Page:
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Immigration monthly round-up: January 2022

Immigration monthly round-up: January 2022
  • United Kingdom
  • Employment law
  • Global mobility and immigration

17-01-2022

Welcome to our regular immigration round-up, providing a helpful summary of what's new and in the pipeline for UK immigration, along with links to a wealth of detailed resources and courses at your disposal.

In this edition, you can find:

We hope you find these updates useful.


UK immigration updates

Right to work check update

The Home Office’s right to work check guidance has been updated to reflect that from 6 April 2022, employers will no longer be able to carry out a manual right to work check on those who hold a biometric residence permit, biometric residence card or a frontier worker permit (biometric card holders). Employers must carry out an online right to work check from this date, in the prescribed manner which establishes a statutory excuse, before employment commences.

The Home Office has confirmed that biometric residence cards, biometric residence permits and frontier worker permits will be removed from the lists of acceptable documents that can be accepted for a manual right to work check and that a retrospective right to work check on those who used a biometric residence permit, biometric residence card or a frontier worker permit to prove their right to work during a manual right to work check will not be required.

Reminder: An employer will maintain a statutory excuse against civil penalty if the initial right to work check was undertaken correctly in line with the guidance applicable at the time the right to work check was made. It is important that employers familiarise themselves with the new guidance relating to right to work checks in preparation for the changes on 6 April 2022.

Tuberculosis test booking

Individuals applying for a TB test certificate in a number of African countries can now book their appointment online.

The relevant countries are:

Limitations of the new booking method: 

The online booking system cannot be used by the following:

  • applicants with previous registration
  • applicants under 11 years old
  • applicants booking for family members

ID check app update

The Home Office’s guidance Part 2 of the Worker and Temporary Worker Sponsor Guidance and Appendix D have been updated to confirm that non-EU nationals applying for leave to remain (otherwise now known as permission to stay) under the Skilled Worker route can now apply using the ID check app in instances where they:

  • have previously given their biometric information to the Home Office within the last 15 years
  • have a biometric residence permit

Individuals applying through the ID check app will receive an eVisa once their visa application has been successful. However, it is worth noting that visa nationals who apply through the ID check app will receive both an eVisa and a Biometric Residence Permit as proof of their immigration status.

Police registration

Some individuals who apply for a UK visa are subject to the police registration condition. An individual is usually subject to the police registration condition if all of the following apply:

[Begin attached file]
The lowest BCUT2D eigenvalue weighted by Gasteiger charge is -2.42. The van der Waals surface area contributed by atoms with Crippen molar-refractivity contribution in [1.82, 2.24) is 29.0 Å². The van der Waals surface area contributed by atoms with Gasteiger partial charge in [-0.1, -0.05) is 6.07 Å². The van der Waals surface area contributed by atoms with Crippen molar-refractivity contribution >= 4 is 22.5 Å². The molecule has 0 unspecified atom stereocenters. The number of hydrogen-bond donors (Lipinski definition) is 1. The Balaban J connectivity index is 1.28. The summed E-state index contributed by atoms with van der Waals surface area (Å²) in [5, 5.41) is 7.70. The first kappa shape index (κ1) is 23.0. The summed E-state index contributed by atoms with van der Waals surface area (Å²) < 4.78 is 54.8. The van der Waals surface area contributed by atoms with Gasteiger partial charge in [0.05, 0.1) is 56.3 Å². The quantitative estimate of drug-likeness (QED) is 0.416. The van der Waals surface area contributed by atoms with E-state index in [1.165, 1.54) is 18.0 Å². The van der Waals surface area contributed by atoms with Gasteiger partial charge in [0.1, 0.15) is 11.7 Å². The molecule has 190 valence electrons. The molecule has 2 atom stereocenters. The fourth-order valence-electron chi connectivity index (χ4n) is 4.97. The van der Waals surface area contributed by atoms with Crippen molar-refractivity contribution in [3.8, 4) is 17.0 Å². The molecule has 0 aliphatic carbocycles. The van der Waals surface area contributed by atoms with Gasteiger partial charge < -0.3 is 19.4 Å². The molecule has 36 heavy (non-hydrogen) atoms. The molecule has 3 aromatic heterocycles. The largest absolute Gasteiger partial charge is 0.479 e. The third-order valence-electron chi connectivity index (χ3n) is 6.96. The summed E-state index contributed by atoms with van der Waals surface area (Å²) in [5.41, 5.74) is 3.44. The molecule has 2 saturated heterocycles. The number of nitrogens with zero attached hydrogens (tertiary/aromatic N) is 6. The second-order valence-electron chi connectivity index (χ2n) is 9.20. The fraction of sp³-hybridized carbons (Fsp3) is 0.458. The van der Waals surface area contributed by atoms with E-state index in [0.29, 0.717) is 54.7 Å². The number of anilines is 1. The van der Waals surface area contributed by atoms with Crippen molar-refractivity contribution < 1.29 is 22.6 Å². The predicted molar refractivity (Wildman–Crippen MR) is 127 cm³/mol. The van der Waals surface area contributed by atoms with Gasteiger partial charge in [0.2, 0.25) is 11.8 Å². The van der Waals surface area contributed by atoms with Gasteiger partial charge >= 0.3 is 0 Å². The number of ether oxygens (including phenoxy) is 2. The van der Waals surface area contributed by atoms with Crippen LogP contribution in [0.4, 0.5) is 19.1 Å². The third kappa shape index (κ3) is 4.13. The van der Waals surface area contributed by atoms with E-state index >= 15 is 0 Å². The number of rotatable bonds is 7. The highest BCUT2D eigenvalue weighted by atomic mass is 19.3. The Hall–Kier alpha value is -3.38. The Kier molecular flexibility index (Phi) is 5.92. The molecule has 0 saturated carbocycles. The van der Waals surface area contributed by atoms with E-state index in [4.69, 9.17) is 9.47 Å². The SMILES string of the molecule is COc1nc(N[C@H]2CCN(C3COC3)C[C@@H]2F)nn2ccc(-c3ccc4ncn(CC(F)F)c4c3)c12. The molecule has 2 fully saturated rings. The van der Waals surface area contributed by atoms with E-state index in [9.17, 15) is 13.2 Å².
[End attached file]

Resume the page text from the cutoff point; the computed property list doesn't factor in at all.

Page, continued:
• the individual is 16 years old or older
  • the individual’s visa is for longer than 6 months
  • the individual’s nationality is listed as someone who is subject to the police registration condition
  • the individual is not exempt from the police registration condition

Individuals subject to the police registration condition will have a police registration condition imposed on their entry clearance vignette and/or on their decision letter confirming the outcome of their visa application. This condition must be met to avoid breaching the terms attached to the visa which can have serious consequences for the validity of the visa and any renewal.

If you need to register with the police, you must go to the police station within 7 days of entry to the UK for entry clearance/permission to enter applications or within 7 days of receiving their BRP for leave to remain/permission to stay applications.

However, due to a backlog of appointments at present, there may be a delay in obtaining an appointment but efforts to secure an appointment within the mandatory timeframe must be made.

Reminder: Individuals subject to the Police Registration condition should book their appointment within the specified timeframe. If they cannot attend an appointment within the specified period, they must be able to show that they have tried to comply with the Police Registration condition and keep evidence of this. For example, a dated screenshot from the overseas visitor registration office confirming that no penalty action will be taken as a result of earlier appointment not being available. Individuals not based in London can check the appointments at their local police by following this link.

Quarterly reports on civil penalties

The Home Office published its latest quarterly report in relation to illegal working civil penalties on 20 December 2021.

The report sets out the number and value of penalties issued, penalised employers and the number of illegal workers for the period 01 April 2021 to 30 June 2021.

Reminder: Employers are reminded to ensure that they have a right to work check process that is fit for purpose. Checks must be carried out in line with the guidance applicable at the time and employers should ensure they are tracking the expiry date of right to work documents to maintain a statutory excuse against an illegal working offence.

Employers should also regularly review the Home Office’s right to work guidance for any changes that will impact their right to work check processes.


Alerts, webinars & resource